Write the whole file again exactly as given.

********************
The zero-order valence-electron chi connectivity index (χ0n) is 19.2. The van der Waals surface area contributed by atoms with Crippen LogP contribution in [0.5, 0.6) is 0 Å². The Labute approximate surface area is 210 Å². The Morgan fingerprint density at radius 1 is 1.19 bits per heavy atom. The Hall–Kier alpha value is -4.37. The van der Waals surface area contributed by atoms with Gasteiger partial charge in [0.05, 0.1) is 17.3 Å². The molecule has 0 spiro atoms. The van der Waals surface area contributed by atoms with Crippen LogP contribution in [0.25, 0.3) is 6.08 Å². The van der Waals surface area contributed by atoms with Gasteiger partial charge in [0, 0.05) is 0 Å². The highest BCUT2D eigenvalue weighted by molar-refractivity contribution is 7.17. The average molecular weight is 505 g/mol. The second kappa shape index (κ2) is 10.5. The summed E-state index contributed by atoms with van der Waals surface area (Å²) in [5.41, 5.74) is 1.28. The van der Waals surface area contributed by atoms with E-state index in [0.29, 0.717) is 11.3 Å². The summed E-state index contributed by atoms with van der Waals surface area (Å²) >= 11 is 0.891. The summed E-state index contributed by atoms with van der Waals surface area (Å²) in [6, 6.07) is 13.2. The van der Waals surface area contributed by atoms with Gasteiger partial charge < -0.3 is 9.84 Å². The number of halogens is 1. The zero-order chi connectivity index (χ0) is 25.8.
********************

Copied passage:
The zero-order valence-electron chi connectivity index (χ0n) is 19.2. The van der Waals surface area contributed by atoms with Crippen LogP contribution in [0.5, 0.6) is 0 Å². The Labute approximate surface area is 210 Å². The Morgan fingerprint density at radius 1 is 1.19 bits per heavy atom. The Hall–Kier alpha value is -4.37. The van der Waals surface area contributed by atoms with Gasteiger partial charge in [0.05, 0.1) is 17.3 Å². The molecule has 0 spiro atoms. The van der Waals surface area contributed by atoms with Crippen LogP contribution in [0.25, 0.3) is 6.08 Å². The van der Waals surface area contributed by atoms with Gasteiger partial charge in [0, 0.05) is 0 Å². The highest BCUT2D eigenvalue weighted by molar-refractivity contribution is 7.17. The average molecular weight is 505 g/mol. The second kappa shape index (κ2) is 10.5. The summed E-state index contributed by atoms with van der Waals surface area (Å²) in [5.41, 5.74) is 1.28. The van der Waals surface area contributed by atoms with E-state index in [0.29, 0.717) is 11.3 Å². The summed E-state index contributed by atoms with van der Waals surface area (Å²) >= 11 is 0.891. The summed E-state index contributed by atoms with van der Waals surface area (Å²) in [6, 6.07) is 13.2. The van der Waals surface area contributed by atoms with Gasteiger partial charge < -0.3 is 9.84 Å². The number of halogens is 1. The zero-order chi connectivity index (χ0) is 25.8.